Just five months after receiving an unexpected diagnosis of pancreatic cancer, Andy Boyette gathered 88 of his family members and friends for a “celebration of life” party in Raleigh, complete with barbecue and balloons.
Diagnosed with stage IV pancreatic cancer that had spread to his liver, Boyette was told he might have just 12 months to live. Pancreatic cancer is a particularly aggressive and deadly cancer, with just seven percent of patients surviving after five years. At his party, Boyette tried to talk with each of his loved ones, thinking it could be the last time.
Ironically, it’s been nearly three years since Boyette, now 64, received his diagnosis. He’s considered to be a walking miracle by his family, and he has big plans for the future.
“There are so many things I want to see and do, and that my children are going to do, and I don’t want to miss those,” Boyette says. If his health is good, he wants to take a cross-country motorcycle trip to San Francisco so he can eat all the lobster he wants. And as a father of four, Boyette recently had the opportunity to watch one of his daughters graduate with honors from N.C. State University. He expects to see his youngest graduate in May. At nearly every visit to his doctor at the N.C. Cancer Hospital, he shares his dream of walking his girls down the aisle.
“I want to give them away,” he says. “I want to be there in spirit and in body.”
To help improve the outlook for patients like Boyette, researchers at the UNC Lineberger Comprehensive Cancer Center are working to find new treatments for pancreatic cancer.
In the lab of Channing Der, PhD, a UNC Lineberger member and a Kenan Distinguished Professor in the Department of Pharmacology, researchers believe they have found a promising strategy to target a type of pancreatic cancer that is notoriously resistant to treatment—pancreatic cancer that has a mutation in a gene called KRAS.
Their strategy, published in the journal Cancer Cell, is to use a drug designed to target the last of a series of signals that drive abnormal growth in KRAS-mutated cancer cells. The RAF-MEK-ERK pathway becomes aberrantly activated in cancers with KRAS mutations, Der said. In preclinical studies in cells and in mice, they tested an investigational drug that blocks the protein ERK.
Researchers found that nearly 50 percent of the human pancreatic cancer cell lines they tested responded to the drug. The drug also had a significant effect on tumor growth in animal models. They believe their findings pave the way for clinical trials; however, their work is not done.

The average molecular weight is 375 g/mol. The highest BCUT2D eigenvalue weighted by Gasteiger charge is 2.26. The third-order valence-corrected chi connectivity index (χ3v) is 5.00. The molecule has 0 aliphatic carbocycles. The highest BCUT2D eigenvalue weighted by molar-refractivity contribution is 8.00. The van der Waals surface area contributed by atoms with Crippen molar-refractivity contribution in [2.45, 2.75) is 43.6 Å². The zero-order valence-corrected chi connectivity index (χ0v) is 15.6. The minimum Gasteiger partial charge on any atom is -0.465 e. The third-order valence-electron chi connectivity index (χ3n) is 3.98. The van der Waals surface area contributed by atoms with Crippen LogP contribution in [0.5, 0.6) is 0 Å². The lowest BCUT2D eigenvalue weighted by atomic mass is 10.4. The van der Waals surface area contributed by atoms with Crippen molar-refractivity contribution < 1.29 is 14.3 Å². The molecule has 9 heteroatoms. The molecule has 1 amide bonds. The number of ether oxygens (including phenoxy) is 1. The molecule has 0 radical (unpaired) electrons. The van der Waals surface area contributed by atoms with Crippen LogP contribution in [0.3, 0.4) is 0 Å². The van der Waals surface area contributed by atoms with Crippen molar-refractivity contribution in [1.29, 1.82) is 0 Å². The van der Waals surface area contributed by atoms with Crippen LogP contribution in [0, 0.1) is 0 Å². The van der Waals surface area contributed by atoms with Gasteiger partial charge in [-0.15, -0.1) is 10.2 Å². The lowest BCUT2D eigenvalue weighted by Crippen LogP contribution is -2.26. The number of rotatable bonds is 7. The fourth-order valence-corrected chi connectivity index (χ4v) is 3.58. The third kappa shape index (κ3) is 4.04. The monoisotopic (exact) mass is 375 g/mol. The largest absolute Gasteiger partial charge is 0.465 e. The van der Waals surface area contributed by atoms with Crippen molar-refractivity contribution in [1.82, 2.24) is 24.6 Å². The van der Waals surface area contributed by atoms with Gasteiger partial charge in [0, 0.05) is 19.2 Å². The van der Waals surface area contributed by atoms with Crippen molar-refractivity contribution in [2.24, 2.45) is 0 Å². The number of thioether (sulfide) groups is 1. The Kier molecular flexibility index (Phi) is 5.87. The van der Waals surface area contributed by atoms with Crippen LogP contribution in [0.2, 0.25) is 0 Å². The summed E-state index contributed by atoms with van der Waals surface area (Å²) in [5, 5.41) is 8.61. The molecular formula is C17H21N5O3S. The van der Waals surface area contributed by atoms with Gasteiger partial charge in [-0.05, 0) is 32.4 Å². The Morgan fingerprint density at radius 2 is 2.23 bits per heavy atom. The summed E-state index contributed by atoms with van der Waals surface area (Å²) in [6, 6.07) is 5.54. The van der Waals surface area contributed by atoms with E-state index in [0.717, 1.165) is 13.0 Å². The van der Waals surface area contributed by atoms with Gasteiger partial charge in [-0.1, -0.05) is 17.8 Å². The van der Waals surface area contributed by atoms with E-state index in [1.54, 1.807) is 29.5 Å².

“We don’t think that an ERK inhibitor is just the miracle drug and we’re done,” Der explains. “We believe these cancers will figure out a way to develop resistance. And we believe that while these ERK inhibitors may be better than existing drugs targeting this pathway in this particular cancer, to really activate a successful long-term response in the patient, we’re going to have to identify another inhibitor that will work in combination with the ERK inhibitor to overcome resistance.”
Finding new pancreatic cancer treatments is a personal mission for scientists working in Der’s lab, including Kirsten Bryant, PhD, a postdoctoral fellow at UNC Lineberger.
Bryant began researching cancer as an undergraduate, but she really saw the need for more work in pancreatic cancer when her dad was diagnosed with the disease during her final year of graduate school. Although her father knew the odds were stacked against him, he didn’t give up his fight against the disease, Bryant said. He was treated with two chemotherapy regimens, but his tumor developed resistance, and there were significant side effects. He died just 11 months later.
“Watching his battle with this disease really instilled in me the need for more research on this particular cancer,” Bryant says. “I am passionate about continuing my dad’s fight, and I sincerely hope that my work will one day lead to better treatment options for patients.”
Boyette’s doctor, Autumn McRee, MD, a UNC Lineberger member and assistant professor in the UNC School of Medicine, agrees that new treatments for pancreatic cancer are urgently needed. It has been an honor to watch Boyette live a full and productive life while enduring cancer and its treatment, she says. He started on an aggressive chemotherapy regimen with an emphasis on improving his survival, but also preserving his quality of life. Boyette’s cancer continues to respond to the treatment.
“Andy, however, is the exception to the rule, and while the results of sequencing of his tumor may provide insight into his positive response to chemotherapy, many patients with pancreatic cancer only respond to chemotherapy for short periods of time. Therefore, more effective therapies are urgently needed with less toxicity and improved durations of response,” says McRee.
Boyette also wants to see more research dollars go to attacking pancreatic cancer, as well as increased awareness about the disease, which is the fourth leading cause of cancer death in the United States.
“It’s killing a lot of people—men and women,” he says. “I’m one of the lucky ones.”
Personally, he finds strength in his doctors at UNC, in his former wife Pattie Moore-Boyette, and his church. He distracts his mind with baking, and with working when he can. But he gives most of the credit to God as well as to his body and his mind, which have sustained three years of treatment.
He said the night before he started his first chemotherapy treatment, he decided to have a positive mindset and attitude so that the next day would be a pleasant experience. He emphasizes the power of the mind in coping with cancer.
“My body is fighting the cancer, and I’ve also got to control it up here,” he said, pointing to his head. “Your mind is very powerful, and you can’t let it take over.”